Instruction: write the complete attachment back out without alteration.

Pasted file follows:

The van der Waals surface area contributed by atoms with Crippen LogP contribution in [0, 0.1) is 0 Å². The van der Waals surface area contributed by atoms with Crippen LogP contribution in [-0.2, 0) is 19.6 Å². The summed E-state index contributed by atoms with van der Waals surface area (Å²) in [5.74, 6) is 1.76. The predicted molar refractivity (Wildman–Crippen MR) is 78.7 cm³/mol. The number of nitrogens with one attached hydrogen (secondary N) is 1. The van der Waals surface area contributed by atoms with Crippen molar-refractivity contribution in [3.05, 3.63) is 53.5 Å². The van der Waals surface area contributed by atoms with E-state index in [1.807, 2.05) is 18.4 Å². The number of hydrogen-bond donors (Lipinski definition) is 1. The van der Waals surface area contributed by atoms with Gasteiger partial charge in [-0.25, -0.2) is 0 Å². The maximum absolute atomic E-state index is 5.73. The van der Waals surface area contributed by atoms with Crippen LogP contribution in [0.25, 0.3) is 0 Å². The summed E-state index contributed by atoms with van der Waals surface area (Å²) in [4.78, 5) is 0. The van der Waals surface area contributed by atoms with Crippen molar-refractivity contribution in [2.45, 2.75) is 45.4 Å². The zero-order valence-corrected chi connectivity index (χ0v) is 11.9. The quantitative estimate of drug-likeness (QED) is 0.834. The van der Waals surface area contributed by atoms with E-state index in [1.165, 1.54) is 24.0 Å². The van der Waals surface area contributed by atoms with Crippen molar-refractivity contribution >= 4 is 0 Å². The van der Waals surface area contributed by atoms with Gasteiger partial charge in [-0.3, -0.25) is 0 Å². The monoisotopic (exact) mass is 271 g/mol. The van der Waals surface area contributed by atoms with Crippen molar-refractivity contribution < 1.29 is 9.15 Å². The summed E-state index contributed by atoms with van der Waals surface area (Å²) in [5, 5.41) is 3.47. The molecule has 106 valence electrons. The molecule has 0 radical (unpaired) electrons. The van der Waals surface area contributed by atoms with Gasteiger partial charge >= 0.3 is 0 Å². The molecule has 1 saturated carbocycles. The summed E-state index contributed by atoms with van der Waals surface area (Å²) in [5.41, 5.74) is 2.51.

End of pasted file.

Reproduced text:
The van der Waals surface area contributed by atoms with Crippen LogP contribution in [0, 0.1) is 0 Å². The van der Waals surface area contributed by atoms with Crippen LogP contribution in [-0.2, 0) is 19.6 Å². The summed E-state index contributed by atoms with van der Waals surface area (Å²) in [5.74, 6) is 1.76. The predicted molar refractivity (Wildman–Crippen MR) is 78.7 cm³/mol. The number of nitrogens with one attached hydrogen (secondary N) is 1. The van der Waals surface area contributed by atoms with Crippen molar-refractivity contribution in [3.05, 3.63) is 53.5 Å². The van der Waals surface area contributed by atoms with E-state index in [1.807, 2.05) is 18.4 Å². The number of hydrogen-bond donors (Lipinski definition) is 1. The van der Waals surface area contributed by atoms with Gasteiger partial charge in [-0.25, -0.2) is 0 Å². The maximum absolute atomic E-state index is 5.73. The van der Waals surface area contributed by atoms with Crippen LogP contribution in [0.25, 0.3) is 0 Å². The summed E-state index contributed by atoms with van der Waals surface area (Å²) in [4.78, 5) is 0. The van der Waals surface area contributed by atoms with Crippen molar-refractivity contribution in [2.45, 2.75) is 45.4 Å². The zero-order valence-corrected chi connectivity index (χ0v) is 11.9. The quantitative estimate of drug-likeness (QED) is 0.834. The van der Waals surface area contributed by atoms with E-state index in [1.165, 1.54) is 24.0 Å². The van der Waals surface area contributed by atoms with Crippen molar-refractivity contribution >= 4 is 0 Å². The van der Waals surface area contributed by atoms with Gasteiger partial charge in [-0.3, -0.25) is 0 Å². The monoisotopic (exact) mass is 271 g/mol. The van der Waals surface area contributed by atoms with Crippen molar-refractivity contribution < 1.29 is 9.15 Å². The summed E-state index contributed by atoms with van der Waals surface area (Å²) in [5, 5.41) is 3.47. The molecule has 106 valence electrons. The molecule has 0 radical (unpaired) electrons. The van der Waals surface area contributed by atoms with Gasteiger partial charge >= 0.3 is 0 Å². The molecule has 1 saturated carbocycles. The summed E-state index contributed by atoms with van der Waals surface area (Å²) in [5.41, 5.74) is 2.51.